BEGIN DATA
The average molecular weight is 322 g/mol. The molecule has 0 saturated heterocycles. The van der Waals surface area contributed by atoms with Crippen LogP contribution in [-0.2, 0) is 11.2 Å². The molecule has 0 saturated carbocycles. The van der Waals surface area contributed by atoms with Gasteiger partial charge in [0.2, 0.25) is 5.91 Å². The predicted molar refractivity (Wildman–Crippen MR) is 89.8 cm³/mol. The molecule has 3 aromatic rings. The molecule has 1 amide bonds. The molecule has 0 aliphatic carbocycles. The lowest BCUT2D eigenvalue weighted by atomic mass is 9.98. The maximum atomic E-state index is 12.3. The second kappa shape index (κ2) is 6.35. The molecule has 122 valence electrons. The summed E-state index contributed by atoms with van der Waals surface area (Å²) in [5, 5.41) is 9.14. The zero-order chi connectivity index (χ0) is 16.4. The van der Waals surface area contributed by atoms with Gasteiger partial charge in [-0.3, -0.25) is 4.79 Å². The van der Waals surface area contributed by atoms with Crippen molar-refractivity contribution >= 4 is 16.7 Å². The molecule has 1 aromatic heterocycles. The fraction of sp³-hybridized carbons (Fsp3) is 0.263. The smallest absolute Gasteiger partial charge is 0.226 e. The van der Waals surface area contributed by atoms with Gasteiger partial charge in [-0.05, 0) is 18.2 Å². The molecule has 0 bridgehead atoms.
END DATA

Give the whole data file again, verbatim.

The average molecular weight is 322 g/mol. The molecule has 0 saturated heterocycles. The van der Waals surface area contributed by atoms with Crippen LogP contribution in [-0.2, 0) is 11.2 Å². The molecule has 0 saturated carbocycles. The van der Waals surface area contributed by atoms with Gasteiger partial charge in [0.2, 0.25) is 5.91 Å². The predicted molar refractivity (Wildman–Crippen MR) is 89.8 cm³/mol. The molecule has 3 aromatic rings. The molecule has 1 amide bonds. The molecule has 0 aliphatic carbocycles. The lowest BCUT2D eigenvalue weighted by atomic mass is 9.98. The maximum atomic E-state index is 12.3. The second kappa shape index (κ2) is 6.35. The molecule has 122 valence electrons. The summed E-state index contributed by atoms with van der Waals surface area (Å²) in [5, 5.41) is 9.14. The zero-order chi connectivity index (χ0) is 16.4. The van der Waals surface area contributed by atoms with Gasteiger partial charge in [-0.3, -0.25) is 4.79 Å². The van der Waals surface area contributed by atoms with Crippen molar-refractivity contribution >= 4 is 16.7 Å². The molecule has 1 aromatic heterocycles. The fraction of sp³-hybridized carbons (Fsp3) is 0.263. The smallest absolute Gasteiger partial charge is 0.226 e. The van der Waals surface area contributed by atoms with Gasteiger partial charge in [-0.05, 0) is 18.2 Å². The molecule has 0 bridgehead atoms.